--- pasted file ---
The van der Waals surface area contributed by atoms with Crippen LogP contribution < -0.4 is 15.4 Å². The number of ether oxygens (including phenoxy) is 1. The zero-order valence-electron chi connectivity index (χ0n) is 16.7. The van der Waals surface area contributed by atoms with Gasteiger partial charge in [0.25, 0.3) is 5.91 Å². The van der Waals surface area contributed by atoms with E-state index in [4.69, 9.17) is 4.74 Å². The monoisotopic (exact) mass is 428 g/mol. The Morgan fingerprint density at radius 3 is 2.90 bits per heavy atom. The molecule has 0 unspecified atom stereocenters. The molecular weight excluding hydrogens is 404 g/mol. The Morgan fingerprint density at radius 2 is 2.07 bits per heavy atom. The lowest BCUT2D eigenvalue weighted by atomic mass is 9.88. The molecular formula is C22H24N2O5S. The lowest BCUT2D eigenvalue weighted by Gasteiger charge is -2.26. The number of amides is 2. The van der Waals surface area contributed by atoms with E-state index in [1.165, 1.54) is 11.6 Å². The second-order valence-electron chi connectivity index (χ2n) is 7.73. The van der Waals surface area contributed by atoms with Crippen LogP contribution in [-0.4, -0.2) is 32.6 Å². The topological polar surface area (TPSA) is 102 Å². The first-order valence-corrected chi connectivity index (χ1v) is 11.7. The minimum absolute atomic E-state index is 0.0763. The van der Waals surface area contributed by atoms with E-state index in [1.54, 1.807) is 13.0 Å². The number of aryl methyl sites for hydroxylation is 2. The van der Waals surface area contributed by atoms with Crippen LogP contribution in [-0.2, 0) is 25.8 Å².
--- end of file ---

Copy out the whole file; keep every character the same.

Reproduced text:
The van der Waals surface area contributed by atoms with Crippen LogP contribution < -0.4 is 15.4 Å². The number of ether oxygens (including phenoxy) is 1. The zero-order valence-electron chi connectivity index (χ0n) is 16.7. The van der Waals surface area contributed by atoms with Gasteiger partial charge in [0.25, 0.3) is 5.91 Å². The van der Waals surface area contributed by atoms with E-state index in [4.69, 9.17) is 4.74 Å². The monoisotopic (exact) mass is 428 g/mol. The Morgan fingerprint density at radius 3 is 2.90 bits per heavy atom. The molecule has 0 unspecified atom stereocenters. The molecular weight excluding hydrogens is 404 g/mol. The Morgan fingerprint density at radius 2 is 2.07 bits per heavy atom. The lowest BCUT2D eigenvalue weighted by atomic mass is 9.88. The molecular formula is C22H24N2O5S. The lowest BCUT2D eigenvalue weighted by Gasteiger charge is -2.26. The number of amides is 2. The van der Waals surface area contributed by atoms with E-state index in [1.165, 1.54) is 11.6 Å². The second-order valence-electron chi connectivity index (χ2n) is 7.73. The van der Waals surface area contributed by atoms with Crippen LogP contribution in [-0.4, -0.2) is 32.6 Å². The topological polar surface area (TPSA) is 102 Å². The first-order valence-corrected chi connectivity index (χ1v) is 11.7. The minimum absolute atomic E-state index is 0.0763. The van der Waals surface area contributed by atoms with E-state index in [1.54, 1.807) is 13.0 Å². The number of aryl methyl sites for hydroxylation is 2. The van der Waals surface area contributed by atoms with Crippen LogP contribution in [-0.2, 0) is 25.8 Å².